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New report says police workplace is toxic, but assault and harassment claims lack evidence

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Troy Shantz
A report has concluded there is no evidence that an assault and workplace harassment occurred at Sarnia Police based on allegations made by an officer last year, police say.

Last spring Staff Sergeant Jaime McCabe-Wyville alleged she was assaulted at Sarnia Police headquarters on Christina Street, and then subsequently harassed and bullied by the same officer and a second officer.

But according to Chief Norm Hansen, a third-party report by Toronto lawyer Helen Daniel says there is no evidence that McCabe-Wyville was assaulted, or experienced workplace harassment. 

“The outcome of the investigation concluded that the employee was not harassed, nor experienced workplace violence,” Hansen said in a news release today. “Further, there was no evidence that any statement or actions were made that could reasonably be interpreted as a threat to exercise physical violence.”

The report, which hasn’t been released publicly, did determine that the Sarnia Police work environment has become “toxic from the pervasive gossip engaged in by officer and civilian employees,” Hansen said.

Hansen noted the report included recommendations for Sarnia Police to help address and curb the gossip and other challenges in the workplace.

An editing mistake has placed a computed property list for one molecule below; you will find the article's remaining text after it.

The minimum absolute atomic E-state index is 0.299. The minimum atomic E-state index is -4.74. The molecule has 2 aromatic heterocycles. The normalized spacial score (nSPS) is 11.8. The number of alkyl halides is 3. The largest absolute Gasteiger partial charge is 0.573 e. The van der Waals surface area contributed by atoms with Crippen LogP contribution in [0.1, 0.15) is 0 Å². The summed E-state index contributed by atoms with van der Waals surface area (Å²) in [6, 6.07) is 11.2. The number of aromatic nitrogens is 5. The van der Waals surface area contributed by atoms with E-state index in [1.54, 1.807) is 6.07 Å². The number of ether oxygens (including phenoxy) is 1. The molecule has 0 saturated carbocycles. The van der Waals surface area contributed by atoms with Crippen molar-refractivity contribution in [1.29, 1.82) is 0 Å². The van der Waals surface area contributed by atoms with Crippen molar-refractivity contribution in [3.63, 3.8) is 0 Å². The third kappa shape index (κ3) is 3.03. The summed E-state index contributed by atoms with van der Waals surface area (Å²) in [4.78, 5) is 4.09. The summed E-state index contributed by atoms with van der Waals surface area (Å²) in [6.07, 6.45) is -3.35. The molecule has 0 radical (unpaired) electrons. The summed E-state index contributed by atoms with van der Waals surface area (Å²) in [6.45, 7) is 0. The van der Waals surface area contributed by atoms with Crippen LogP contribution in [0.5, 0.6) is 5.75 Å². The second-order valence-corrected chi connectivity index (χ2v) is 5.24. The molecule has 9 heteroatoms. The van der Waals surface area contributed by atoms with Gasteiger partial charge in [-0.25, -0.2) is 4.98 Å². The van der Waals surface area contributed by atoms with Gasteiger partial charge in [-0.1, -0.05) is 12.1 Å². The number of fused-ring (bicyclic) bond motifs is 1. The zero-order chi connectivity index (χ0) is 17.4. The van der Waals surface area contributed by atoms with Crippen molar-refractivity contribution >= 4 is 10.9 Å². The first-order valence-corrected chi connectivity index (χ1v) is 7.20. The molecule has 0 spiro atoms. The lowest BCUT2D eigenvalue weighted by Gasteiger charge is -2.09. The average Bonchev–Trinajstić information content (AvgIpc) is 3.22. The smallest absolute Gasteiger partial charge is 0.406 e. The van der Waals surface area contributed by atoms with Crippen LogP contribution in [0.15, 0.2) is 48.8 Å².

It calls for the development of communication plans, a review of human resource supports available to staff, a review of the promotional process and sensitivity training in respect to harassment, discrimination, and workplace violence and the impact of gossip in the workplace, police said.

“Following the review of the report, the (Police Service Board) and I are confident these findings will assist in directing the Service’s work towards a more respectful workplace while strengthening the values of equity and diversity,” Hansen said.

The report also highlighted the need for more female representation in the police service. The diversity initiative and strategic plan should also consider representation of women and minorities at Sarnia Police.

McCabe-Wyville’s assault allegation was turned over to Windsor Police for investigation in 2020.
The Windsor and Essex County Crown Attorney’s Office concluded “there would be no reasonable prospect of conviction if the police laid criminal charges,” the Sarnia Police Services Board said in an October press release .

Ontario’s Labour Ministry completed an investigation this summer and issued Sarnia Police with three workplace orders in relation to McCabe-Wyville’s claims. The ministry said this most recent report must be provided to McCabe-Wyville and the Ministry when it’s completed.

McCabe-Wyville, who is no relation to another Sarnia officer named Wyville, has refused to return to work since the incident.

The 22-year police veteran, who has spearheaded two recruitment campaigns to increase diversity on the force, said she wouldn’t return to work until Sarnia Police put a safety plan in place.

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